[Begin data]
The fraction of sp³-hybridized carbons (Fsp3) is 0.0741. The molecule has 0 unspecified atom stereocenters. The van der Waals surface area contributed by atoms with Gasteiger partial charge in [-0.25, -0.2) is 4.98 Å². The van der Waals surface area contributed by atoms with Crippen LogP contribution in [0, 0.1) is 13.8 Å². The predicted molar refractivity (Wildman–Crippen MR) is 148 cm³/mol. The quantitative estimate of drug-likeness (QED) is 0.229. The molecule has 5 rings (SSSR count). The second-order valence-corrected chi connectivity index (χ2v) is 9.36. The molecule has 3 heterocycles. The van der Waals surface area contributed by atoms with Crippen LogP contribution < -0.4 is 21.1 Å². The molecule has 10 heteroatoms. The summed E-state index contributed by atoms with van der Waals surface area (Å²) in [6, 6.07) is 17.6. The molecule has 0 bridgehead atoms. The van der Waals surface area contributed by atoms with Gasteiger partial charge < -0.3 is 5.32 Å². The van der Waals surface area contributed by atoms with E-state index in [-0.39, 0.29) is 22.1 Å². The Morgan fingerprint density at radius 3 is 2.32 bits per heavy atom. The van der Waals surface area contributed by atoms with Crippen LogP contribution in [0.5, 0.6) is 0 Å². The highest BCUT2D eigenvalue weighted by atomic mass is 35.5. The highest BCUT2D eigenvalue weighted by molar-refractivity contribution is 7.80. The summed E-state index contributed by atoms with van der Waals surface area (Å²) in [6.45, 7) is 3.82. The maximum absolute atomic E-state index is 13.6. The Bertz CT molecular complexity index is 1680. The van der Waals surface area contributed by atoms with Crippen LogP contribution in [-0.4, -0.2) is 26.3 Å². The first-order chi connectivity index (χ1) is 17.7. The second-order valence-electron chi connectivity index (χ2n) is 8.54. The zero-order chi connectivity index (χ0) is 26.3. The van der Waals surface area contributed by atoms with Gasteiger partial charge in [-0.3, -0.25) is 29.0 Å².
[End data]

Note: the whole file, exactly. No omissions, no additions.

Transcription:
The fraction of sp³-hybridized carbons (Fsp3) is 0.0741. The molecule has 0 unspecified atom stereocenters. The van der Waals surface area contributed by atoms with Gasteiger partial charge in [-0.25, -0.2) is 4.98 Å². The van der Waals surface area contributed by atoms with Crippen LogP contribution in [0, 0.1) is 13.8 Å². The predicted molar refractivity (Wildman–Crippen MR) is 148 cm³/mol. The quantitative estimate of drug-likeness (QED) is 0.229. The molecule has 5 rings (SSSR count). The second-order valence-corrected chi connectivity index (χ2v) is 9.36. The molecule has 3 heterocycles. The van der Waals surface area contributed by atoms with Crippen LogP contribution < -0.4 is 21.1 Å². The molecule has 10 heteroatoms. The summed E-state index contributed by atoms with van der Waals surface area (Å²) in [6, 6.07) is 17.6. The molecule has 0 bridgehead atoms. The van der Waals surface area contributed by atoms with Gasteiger partial charge < -0.3 is 5.32 Å². The van der Waals surface area contributed by atoms with E-state index in [-0.39, 0.29) is 22.1 Å². The Morgan fingerprint density at radius 3 is 2.32 bits per heavy atom. The van der Waals surface area contributed by atoms with Crippen LogP contribution in [0.5, 0.6) is 0 Å². The highest BCUT2D eigenvalue weighted by atomic mass is 35.5. The highest BCUT2D eigenvalue weighted by molar-refractivity contribution is 7.80. The summed E-state index contributed by atoms with van der Waals surface area (Å²) in [6.45, 7) is 3.82. The maximum absolute atomic E-state index is 13.6. The Bertz CT molecular complexity index is 1680. The van der Waals surface area contributed by atoms with Crippen LogP contribution in [-0.4, -0.2) is 26.3 Å². The first-order chi connectivity index (χ1) is 17.7. The second-order valence-electron chi connectivity index (χ2n) is 8.54. The zero-order chi connectivity index (χ0) is 26.3. The van der Waals surface area contributed by atoms with Gasteiger partial charge in [-0.3, -0.25) is 29.0 Å².